Will shun her. 
 
 She's never wrecked herself at all, 
 At these low dissipating balls 
 Where women dance and virtue falls 
 She scorns them. 
 
 She never goes in public places, 
 Where men and women's evil faces 
 Are ever looking for disgraces 
 She fears them. 
 
 She never strolls the streets alone, 
 Whene'er the sun has ceased to roam 
 And all the stars so brightly shone 
 She waives it.

 
 When men put on an outside show, 
 To see if woman won't adore, 
 While to virtue his heart's a foe 
 She's vex-ed. 
 
 She gives pleasure a reverent touch, 
 She never tries to know too much 
 Of foolishness, gab and all su< h 
 She's seen these. 
 
 Pure literature attracts her eyes, 
 Trash novels she detests, despise, 
 She sees the future, hears its cries 
 "Protect us!" 
 
 She knows contentment is decay, 
 That discontent brings brighter days 
 By men and women's thriving ways 
 She's busy. 
 
 She knows that early fragrance flees, 
 The deepest cup hath still its lees, 
 And she thinks there's a "yet to be" 
 She's hopeful. 
 
 She sometimes walks in slip'ry places, 
 But pride with all its charming graces, 
 Makes all the evil-minded fices 
 Respect her.



 
  
 Sometimes her mind is fluctuation, 
 Sometimes her soul is detestation, 
 Sometimes her heart is admiration 
 She usurps. 
 
 You see her as she skips along, 
 She has not thought of any wrong, 
 She's firm for right, well tried and strong 
 She's dauntless. 
 
 She never has that vain belief 
 That someone's watching her as chief 
 And asking every one in brief 
 "Who is she?" 
 
 There's a secret she calls her own, 
 
 A myst'ry to most young girls unknown, 
 
 And 'gainst the outside worldly tone 
 
 
 It cheers her. 
 
 She knows the rock once cleft for all, 
 She stands where'er its shadows fall, 
 And when she leans upon its walls 
 She's strengthened. 
 
 It makes the blessed Savior smile 
 To see a trusty, faithful child 
 Go through the world pure, undefined- - 
 She knows it.
 
 The eye may try to be a charm, 
 But from the heart's imperial throng, 
 Come penciled lines of right and wrong 
 She's cautious. 
 
 Time's etching gives her tone of thought, 
 God's etching shows divinely bought 
 Soul stenciled by the spirit taught 
 She's fix-ed.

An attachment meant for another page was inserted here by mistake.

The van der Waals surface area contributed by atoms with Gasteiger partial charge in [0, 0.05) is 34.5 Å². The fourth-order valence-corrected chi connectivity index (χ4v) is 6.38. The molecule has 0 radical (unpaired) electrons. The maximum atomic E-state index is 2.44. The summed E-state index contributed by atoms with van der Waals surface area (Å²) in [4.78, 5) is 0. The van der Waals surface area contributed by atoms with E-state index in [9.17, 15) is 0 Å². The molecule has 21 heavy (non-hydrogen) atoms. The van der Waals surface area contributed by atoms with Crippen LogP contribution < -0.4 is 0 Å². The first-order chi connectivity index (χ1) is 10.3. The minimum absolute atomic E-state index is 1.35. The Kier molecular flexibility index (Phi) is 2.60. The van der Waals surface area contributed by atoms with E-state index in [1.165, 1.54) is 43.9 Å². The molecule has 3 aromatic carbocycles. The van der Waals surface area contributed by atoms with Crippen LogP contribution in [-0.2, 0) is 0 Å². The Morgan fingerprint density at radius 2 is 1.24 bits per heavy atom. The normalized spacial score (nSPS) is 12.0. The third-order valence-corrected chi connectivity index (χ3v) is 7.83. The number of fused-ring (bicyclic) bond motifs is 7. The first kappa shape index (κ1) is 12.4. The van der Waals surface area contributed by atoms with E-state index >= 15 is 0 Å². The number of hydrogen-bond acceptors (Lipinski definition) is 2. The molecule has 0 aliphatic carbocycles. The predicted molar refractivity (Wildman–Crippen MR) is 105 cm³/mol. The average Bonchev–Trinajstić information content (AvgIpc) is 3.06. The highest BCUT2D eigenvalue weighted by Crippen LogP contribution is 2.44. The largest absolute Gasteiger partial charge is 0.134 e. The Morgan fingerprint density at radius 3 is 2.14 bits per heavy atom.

Her sisters all should imitate, 
 Her brothers should appreciate, 
 Her father should reconsecrate 
 And mother. 
 
 I hope her Christian spirit bold 
 Will dwell where summer seasons roll, 
 And cheerful hearts will ne'er grow old 
 She'll like it. 
 
 And when time's clouds have all gone by, 
 And she has quit the world of sighs, 
 I hope the place beyond the skies 
 Will take her. 
 
 Now some of you who read these lines, 
 May try to form within your minds, 
 The reason why I write this rhyme 
 I like her.



 
  
 Well I guess that it must be true, 
 And if you knew her as I do, 
 I think you'd kinder like her too- 
 She earns it. 
 
 Oh, somewhere in this shadowed land, 
 
 A host of shining angels stand ; 
 
 Somewhere the sun is shining bright, 
 
 And hearts are made of burdens, light ; 
 
 Somewhere the little children shout 
 
 And walk the streets, their hearts are stout; 
 
 Somewhere the evil hearts of men 
 
 That tempt the little ones to sin 
 
 Are counted as a wicked shame, 
 
 And wicked men will be refrained 
 
 From doing evil, dirty work, 
 
 Which, from the young ones, virtue jerk ; 
 
 Somewhere good people congregate 
 
 And leave off those who dissipate 
 
 And make them have a strong desire 
 
 To quit their ways and come up higher: 
 
 Somewhere young men appreciate 
 
 The girl who shuns all future fates; 
 
 Somewhere good deeds are recognized, 
 
 And virtue counted as a prize; 
 Somewhere the angels hover 'round 
 To dedicate the earthly town 
 Because it tries to do the right 
 And keep the Lord's will e'er in sight; 
 Oh, somewhere there's security 
 To live a life of purity, 
 Not our town. 
 
 
 
 
 Love's Labor Lost. 
 
 Sweetheart, you know what true love is, 
 You know we have loved each other, 
 You know that we have sometimes felt 
 As near as sister and brother. 
 
 You know, my dear, the time has been 
 When to be in each other's sight 
 And to talk, and hear each other talk 
 To both our hearts was delight. 
 
 You know it has not been so long 
 Since we, in saying good night 
 Would fondly hug and kiss each other, 
 Oh my! what a change tonight! 
 
 Can it be true that some one else 
 Hah entered into your heart,